MJW: One of the things which struck me-— which is strange-— but the dust scenes. The dust scenes at 221B when Mrs. Hudson opens the windows for the first time and then the dust in the library [in The Tractate Middoth]. Is that a trope that’s part of your bag of tricks? How did you approach the scenes differently? Because they’re very, very different kinds of moods.
SL: Some DPs use a lot of atmos, a lot of smoke in the air so you see the shafts of light. I use it now and again. I tend to think of it as a bit theatrical a lot of the time. Obviously the point in Sherlock is that the room has been trapped for two years so you’re opening it up and it’s dusty. I am kind of fascinated by dust and the way it reacts with the light. I’ve spent some time shooting dust at high speed just on macros like dust particles floating around. You can watch them for hours. It’s like watching water moving around and it’s got such an organic motion to it. And again it’s that kind of detail that if you walked into that room for real, if it was a real room and the sun was really coming through and you moved the curtains and the dust then moved up into the air, the motes…you probably would look at them and you’d be noticing the fact that this dust is moving around. On Tractate it was an idea that it was this… how do you tell that there is this thing there? How do you create this idea that there is this ethereal being there. You know, let’s chuck a load of dust in the air. (laughs)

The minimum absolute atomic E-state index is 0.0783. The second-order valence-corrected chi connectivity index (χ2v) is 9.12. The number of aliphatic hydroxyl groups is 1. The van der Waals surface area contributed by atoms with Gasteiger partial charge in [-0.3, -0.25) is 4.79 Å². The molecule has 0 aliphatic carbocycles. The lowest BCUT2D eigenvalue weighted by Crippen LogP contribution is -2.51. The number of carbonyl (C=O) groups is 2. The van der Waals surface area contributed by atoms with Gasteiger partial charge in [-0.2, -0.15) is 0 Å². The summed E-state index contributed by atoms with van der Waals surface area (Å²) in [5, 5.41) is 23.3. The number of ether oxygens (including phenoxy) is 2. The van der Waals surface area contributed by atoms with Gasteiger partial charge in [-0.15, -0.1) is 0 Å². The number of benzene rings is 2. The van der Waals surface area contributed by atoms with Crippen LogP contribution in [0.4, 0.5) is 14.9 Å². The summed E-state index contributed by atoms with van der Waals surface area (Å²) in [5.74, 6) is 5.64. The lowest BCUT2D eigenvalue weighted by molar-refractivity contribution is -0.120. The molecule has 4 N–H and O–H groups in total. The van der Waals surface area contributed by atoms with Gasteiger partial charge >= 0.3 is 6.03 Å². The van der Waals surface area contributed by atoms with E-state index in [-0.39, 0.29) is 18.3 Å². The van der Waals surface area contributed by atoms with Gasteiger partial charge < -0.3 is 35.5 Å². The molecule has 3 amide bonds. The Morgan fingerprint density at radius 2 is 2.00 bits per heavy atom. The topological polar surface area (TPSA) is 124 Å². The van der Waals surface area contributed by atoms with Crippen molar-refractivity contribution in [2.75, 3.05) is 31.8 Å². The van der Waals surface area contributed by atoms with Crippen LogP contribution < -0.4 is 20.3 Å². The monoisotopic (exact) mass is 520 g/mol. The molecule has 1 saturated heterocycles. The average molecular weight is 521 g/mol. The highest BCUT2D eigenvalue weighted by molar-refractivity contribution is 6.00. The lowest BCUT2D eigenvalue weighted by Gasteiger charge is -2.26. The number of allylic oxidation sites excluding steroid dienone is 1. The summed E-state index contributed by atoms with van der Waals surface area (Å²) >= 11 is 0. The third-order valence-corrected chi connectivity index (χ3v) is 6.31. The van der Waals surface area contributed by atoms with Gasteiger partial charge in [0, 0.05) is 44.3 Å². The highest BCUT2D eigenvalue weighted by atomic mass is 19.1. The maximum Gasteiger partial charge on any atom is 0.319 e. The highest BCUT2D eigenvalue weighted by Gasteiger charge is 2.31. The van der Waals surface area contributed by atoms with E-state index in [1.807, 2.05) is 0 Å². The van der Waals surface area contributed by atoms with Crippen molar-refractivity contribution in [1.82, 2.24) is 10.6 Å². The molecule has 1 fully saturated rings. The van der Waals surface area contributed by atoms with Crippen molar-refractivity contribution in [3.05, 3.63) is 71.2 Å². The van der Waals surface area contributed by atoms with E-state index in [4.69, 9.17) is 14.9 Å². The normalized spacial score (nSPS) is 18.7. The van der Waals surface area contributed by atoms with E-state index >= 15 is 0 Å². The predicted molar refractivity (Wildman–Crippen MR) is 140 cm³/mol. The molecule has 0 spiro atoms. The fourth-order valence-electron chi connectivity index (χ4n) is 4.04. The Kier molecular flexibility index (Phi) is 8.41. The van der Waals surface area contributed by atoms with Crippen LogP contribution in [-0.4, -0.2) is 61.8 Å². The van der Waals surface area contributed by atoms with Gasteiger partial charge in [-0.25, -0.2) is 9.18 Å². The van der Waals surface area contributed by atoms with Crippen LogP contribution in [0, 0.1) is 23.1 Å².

MJW: (laughing) It worked!